Kids have been conditioned to expect things sweet. And smooth. And perfectly homogenized.
This is a cultural phenomenon especially prevelant here in the United States where families simply do not make much food from scratch at home any more. Whole ingredients have become a rarity in favor of processed foods out of boxes.
Consequently I had a tough sell this week trying to entice the kids in my "food appreciation" classes with a delicious, nutritious helping of the yogurt they made last week and a topping of homemade granola. Their first issue was the yogurt that came out of the quart jars I'd stashed in the refrigerator since we first incubated it a week ago. They couldn't get over the globbiness of it, and the bit of whey running off to the side as I scooped the yogurt into a bowl. I had each of them take a small sample with a spoon. Never have so many young faces been screwed up into scowls as they tentatively tasted and recorded the mild sourness.
We then sampled some agave syrup. My wife had suggested it as a stand-in for honey, which brings a distinctively assertive sweetness to things. The agave is a cactus-like plant used in Mexico for making tequila. It also makes a fine sweetener--somewhere between honey and a light maple syrup. The kids liked it, and voted to put some of it in the yogurt, which suddenly became palatable for them as it turned sweeter and was stirred into a silken smoothness.
As for the granola, they had great fun measuring out the ingredients and taking turns stirring everything together. This is a basic granola from whole grains and seeds--no nuts--seasoned with cinnamon, nutmeg and vanilla and moderately sweetened with agave syrup. I thought the kids would love it. Boy was I wrong. Their reactions were all over the map. Some indicated they had eaten granola out of a box at home. Others were familiar with granola bars. Many of the kids voted to skip the granola entirely and just eat the yogurt. Then there were a couple who passed on the yogurt and asked for granola by itself.
As for me, a bowl of fresh, plain yogurt mixed with warm granola out of the oven proved irresistible. So make both, and if the kids refuse, eat it yourself.
For the granola:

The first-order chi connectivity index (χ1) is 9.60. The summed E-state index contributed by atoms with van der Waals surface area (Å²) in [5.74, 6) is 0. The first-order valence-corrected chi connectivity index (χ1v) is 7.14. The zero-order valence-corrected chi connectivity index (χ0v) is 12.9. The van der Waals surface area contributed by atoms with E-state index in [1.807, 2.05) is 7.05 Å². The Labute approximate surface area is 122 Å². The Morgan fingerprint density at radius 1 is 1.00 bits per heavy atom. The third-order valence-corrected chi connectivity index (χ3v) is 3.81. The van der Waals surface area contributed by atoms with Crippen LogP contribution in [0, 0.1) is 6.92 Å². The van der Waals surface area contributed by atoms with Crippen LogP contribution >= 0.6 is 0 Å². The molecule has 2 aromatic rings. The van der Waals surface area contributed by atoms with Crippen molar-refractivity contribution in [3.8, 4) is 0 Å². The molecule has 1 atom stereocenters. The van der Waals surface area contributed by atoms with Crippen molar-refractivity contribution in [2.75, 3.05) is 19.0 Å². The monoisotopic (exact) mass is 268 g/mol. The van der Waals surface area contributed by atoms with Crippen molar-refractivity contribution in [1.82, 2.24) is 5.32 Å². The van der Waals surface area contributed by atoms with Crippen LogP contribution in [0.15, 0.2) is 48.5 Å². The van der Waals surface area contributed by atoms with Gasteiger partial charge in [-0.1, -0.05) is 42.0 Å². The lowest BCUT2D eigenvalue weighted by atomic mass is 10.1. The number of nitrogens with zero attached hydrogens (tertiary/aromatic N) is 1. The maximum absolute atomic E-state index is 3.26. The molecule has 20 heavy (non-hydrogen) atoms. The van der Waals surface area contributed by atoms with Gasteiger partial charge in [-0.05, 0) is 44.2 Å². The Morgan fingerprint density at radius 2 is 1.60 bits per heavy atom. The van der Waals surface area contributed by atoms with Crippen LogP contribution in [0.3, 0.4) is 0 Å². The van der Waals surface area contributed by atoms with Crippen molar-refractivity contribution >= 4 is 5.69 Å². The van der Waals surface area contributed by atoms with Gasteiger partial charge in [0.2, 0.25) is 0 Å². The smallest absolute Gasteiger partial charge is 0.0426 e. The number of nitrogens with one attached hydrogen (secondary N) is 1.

1 cup shredded, unsweetened coconut
3 cups rolled oats
1 cup wheat germ
1/2 cup sunflower seeds
1/2 cups sesame seeds (or ground flax seeds)
1 teaspoon salt
1/2 teaspoon ground cinnamon
1/4 teaspoon ground nutmeg
1/2 cup agave syrup (or honey)
1/2 cup water
1/4 cup canola oil
1 teaspoon vanilla extract
1 cup dried fruit (raisins, cranberries, cherries, etc.)
Preheat oven to 300 degrees.
Toast coconut on a baking sheet in the oven until lightly browned. Pour into a mixing bowl. Add remaining dry ingredients, oats, wheat germ, sunflower seeds, sesame seeds (or flax), salt, cinnamon, nutmeg. Stir until thoroughly mixed.
Pour agave syrup (or honey), water, canola oil and vanilla into a measuring cup. Use a small whisk to mix well. Pour into dry ingredients and mix thoroughly. Use a spatula to spread the mix onto the baking sheet. Place in the oven and bake, stirring every 15 minutes, until the mix has dried, browned and become very aromatic, about 45 minutes total. Set on wire racks to cool. Pour mix into a clean mixing bowl and toss in dried fruits.
When the granola has cooled, it is ready to eat (or maybe you like yours warm?) Serve as you like, with fresh fruit and yogurt, or maybe a little milk. The rest can be stored in sealable bags or jars. Warning: you will be tempted to snack on this shamelessly before you can ever put it away.
Note: We did not include nuts in this recipe because of possible allergies. But you certainly may put nuts in your granola if you like.